Children playing on fluffy beds of white snow, frosted window panes, a steaming mug of hot cocoa to beat the biting cold — when it’s the season for thick coats and spiced cappuccinos, you know it’s Christmas time. That is, if you’re in the northern hemisphere.
If you’ve ever spent a holiday in the land down under, then you know that a “White Christmas” is more for the cinema than what really happens around these parts. The southern hemisphere isn’t exactly the coldest around Christmas time. And by that, we mean it’s typically blazing hot.
But don’t worry, twinkling lights, tinsel, and holly are still present. It’s just that, unlike in the northern hemisphere, Christmas season is around summer time in the land of Oz.
Santa in the summer
Around Oz, Santa trades in Rudolph and all of the other reindeer for kangaroos or, as the song goes, “six white boomers”. If you’re lucky, you’ll also find Father Christmas swap in his red jumpsuit for red board shorts and (maybe) a floral shirt. Can you blame him? It is scorching hot! And even Santa deserves to dress down once in a while.
P.S. If you’re really lucky, you’ll find Santa in a lifesaving surf boat patrolling the seas. In the land downunder, he doesn’t just bring joy to kids from 1 to 92, he saves lives too.
Here We Come-A-Caroling — Aussie Style
With most popular Christmas songs talking about “white” and snow, you can’t blame the Aussies for making carols that are a little closer to home. From “Rudolph the Red Nose Reindeer” to “Roo Roo the Red Nose Kanga” — because reindeer and hot weather don’t mix. Try listening to Bucko & Champs’ very Aussie version of “Jingle Bells”. You’re going to have a big laugh at the very cheeky lyrics.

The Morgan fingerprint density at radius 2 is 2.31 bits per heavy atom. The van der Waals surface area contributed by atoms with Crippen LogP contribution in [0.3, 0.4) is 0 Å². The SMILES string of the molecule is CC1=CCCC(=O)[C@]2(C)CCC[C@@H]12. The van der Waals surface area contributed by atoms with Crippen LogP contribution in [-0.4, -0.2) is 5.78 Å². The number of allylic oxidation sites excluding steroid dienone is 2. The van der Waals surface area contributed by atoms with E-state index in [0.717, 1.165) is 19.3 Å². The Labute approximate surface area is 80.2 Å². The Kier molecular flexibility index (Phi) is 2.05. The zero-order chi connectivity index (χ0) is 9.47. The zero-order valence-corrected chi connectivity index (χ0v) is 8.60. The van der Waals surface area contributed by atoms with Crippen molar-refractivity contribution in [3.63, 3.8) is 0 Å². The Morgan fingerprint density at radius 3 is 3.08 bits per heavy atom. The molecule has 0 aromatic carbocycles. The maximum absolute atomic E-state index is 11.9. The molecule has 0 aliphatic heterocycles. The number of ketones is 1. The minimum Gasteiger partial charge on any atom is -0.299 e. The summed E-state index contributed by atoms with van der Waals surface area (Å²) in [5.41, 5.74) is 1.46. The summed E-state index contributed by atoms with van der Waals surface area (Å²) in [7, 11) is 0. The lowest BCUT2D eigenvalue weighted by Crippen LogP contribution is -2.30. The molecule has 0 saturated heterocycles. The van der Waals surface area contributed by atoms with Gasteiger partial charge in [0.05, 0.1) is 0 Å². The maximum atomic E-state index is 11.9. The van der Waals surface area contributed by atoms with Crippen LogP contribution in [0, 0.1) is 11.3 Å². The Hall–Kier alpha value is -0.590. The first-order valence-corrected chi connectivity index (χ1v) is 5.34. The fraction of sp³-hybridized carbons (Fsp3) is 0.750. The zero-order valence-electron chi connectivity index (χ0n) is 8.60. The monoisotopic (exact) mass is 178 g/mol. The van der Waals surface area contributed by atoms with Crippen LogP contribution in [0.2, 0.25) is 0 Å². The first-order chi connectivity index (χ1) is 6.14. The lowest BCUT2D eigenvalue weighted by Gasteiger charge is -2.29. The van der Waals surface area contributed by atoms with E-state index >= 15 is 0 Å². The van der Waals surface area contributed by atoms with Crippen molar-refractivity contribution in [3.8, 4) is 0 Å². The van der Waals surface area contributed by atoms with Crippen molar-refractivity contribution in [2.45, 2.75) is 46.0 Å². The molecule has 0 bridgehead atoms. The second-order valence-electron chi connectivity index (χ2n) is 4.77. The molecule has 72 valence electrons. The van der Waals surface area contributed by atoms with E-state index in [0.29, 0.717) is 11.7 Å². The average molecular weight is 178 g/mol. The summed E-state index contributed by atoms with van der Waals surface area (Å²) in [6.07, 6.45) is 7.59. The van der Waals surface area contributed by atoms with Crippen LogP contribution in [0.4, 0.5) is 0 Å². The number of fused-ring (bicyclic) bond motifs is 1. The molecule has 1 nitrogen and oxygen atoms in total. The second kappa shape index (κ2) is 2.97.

Do you want to build a… sandman?
Now that we’ve established how Christmas in Australia happens during the most blistering season, you’ve probably figured out by now that most people around the beautiful land of Oz won’t be able build a snowman. But when you inject a little creativity and resourcefulness, some mad skills in sculpting, and a little cheeky humour and you get very cool sand snowmen from the locals. They can be fashioned in your traditional tophat and scarf, or even in a very tropics-appropriate sunhat and sunglasses.
The Christmas Bush
For most of the world, people stop with (whether real or artificial) evergreen conifers, splashed with twinkle lights, glitzy balls, and other decorations. While this is also a common practice in Australia, we also have something we call a Christmas Bush. It’s a native plant with festive little red flowered leaves that just pop with colour around Christmas time. You will definitely find a lot of these around Oz during the holiday season.
Fire up the barbie
Relax, no blond and blue hair plastic dolls are harmed during the holidays. “Barbie” in Aussie slang is a little more delectable, a little less plastic: barbie means barbecue. Addressing the people from the northern hemisphere: remember all those hot summer days when dads would fire up the grill in the backyard, and ice cold beer was passed around? Think of that during Christmas, near the beach. Paradise.
It’s almost time for the New Year but the party in Oz never ends. If you haven’t experienced or seen these during your holiday, you still have a bit of time to tick these off your list and experience a full Aussie Christmas. For all your land transportation needs around Brisbane, Gold Coast, Melbourne, and Sydney, book a cheap car hire from Alpha! From our Alpha family, with love — Happy Holidays!